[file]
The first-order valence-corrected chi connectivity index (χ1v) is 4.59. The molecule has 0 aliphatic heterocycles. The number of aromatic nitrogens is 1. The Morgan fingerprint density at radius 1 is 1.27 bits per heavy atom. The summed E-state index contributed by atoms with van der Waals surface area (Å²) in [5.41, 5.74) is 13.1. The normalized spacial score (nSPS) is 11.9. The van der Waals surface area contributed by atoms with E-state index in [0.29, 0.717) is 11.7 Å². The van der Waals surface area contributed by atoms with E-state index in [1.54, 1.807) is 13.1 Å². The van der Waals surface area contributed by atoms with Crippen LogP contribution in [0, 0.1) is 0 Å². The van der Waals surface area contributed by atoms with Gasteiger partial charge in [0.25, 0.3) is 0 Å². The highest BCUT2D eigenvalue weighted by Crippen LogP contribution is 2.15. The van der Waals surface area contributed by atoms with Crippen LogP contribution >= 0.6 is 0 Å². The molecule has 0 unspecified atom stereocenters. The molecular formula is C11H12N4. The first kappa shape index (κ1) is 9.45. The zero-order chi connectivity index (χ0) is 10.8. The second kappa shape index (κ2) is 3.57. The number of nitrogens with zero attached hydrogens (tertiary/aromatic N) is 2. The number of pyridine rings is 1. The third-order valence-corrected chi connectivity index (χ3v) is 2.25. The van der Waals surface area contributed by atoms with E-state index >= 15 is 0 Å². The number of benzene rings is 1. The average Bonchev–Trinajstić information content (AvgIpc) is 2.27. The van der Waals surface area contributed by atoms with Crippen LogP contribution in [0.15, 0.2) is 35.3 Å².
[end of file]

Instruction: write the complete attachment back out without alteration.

The first-order valence-corrected chi connectivity index (χ1v) is 4.59. The molecule has 0 aliphatic heterocycles. The number of aromatic nitrogens is 1. The Morgan fingerprint density at radius 1 is 1.27 bits per heavy atom. The summed E-state index contributed by atoms with van der Waals surface area (Å²) in [5.41, 5.74) is 13.1. The normalized spacial score (nSPS) is 11.9. The van der Waals surface area contributed by atoms with E-state index in [0.29, 0.717) is 11.7 Å². The van der Waals surface area contributed by atoms with E-state index in [1.54, 1.807) is 13.1 Å². The van der Waals surface area contributed by atoms with Crippen LogP contribution in [0, 0.1) is 0 Å². The van der Waals surface area contributed by atoms with Gasteiger partial charge in [0.25, 0.3) is 0 Å². The highest BCUT2D eigenvalue weighted by Crippen LogP contribution is 2.15. The van der Waals surface area contributed by atoms with Crippen LogP contribution >= 0.6 is 0 Å². The molecule has 0 unspecified atom stereocenters. The molecular formula is C11H12N4. The first kappa shape index (κ1) is 9.45. The zero-order chi connectivity index (χ0) is 10.8. The second kappa shape index (κ2) is 3.57. The number of nitrogens with zero attached hydrogens (tertiary/aromatic N) is 2. The number of pyridine rings is 1. The third-order valence-corrected chi connectivity index (χ3v) is 2.25. The van der Waals surface area contributed by atoms with E-state index >= 15 is 0 Å². The number of benzene rings is 1. The average Bonchev–Trinajstić information content (AvgIpc) is 2.27. The van der Waals surface area contributed by atoms with Crippen LogP contribution in [0.15, 0.2) is 35.3 Å².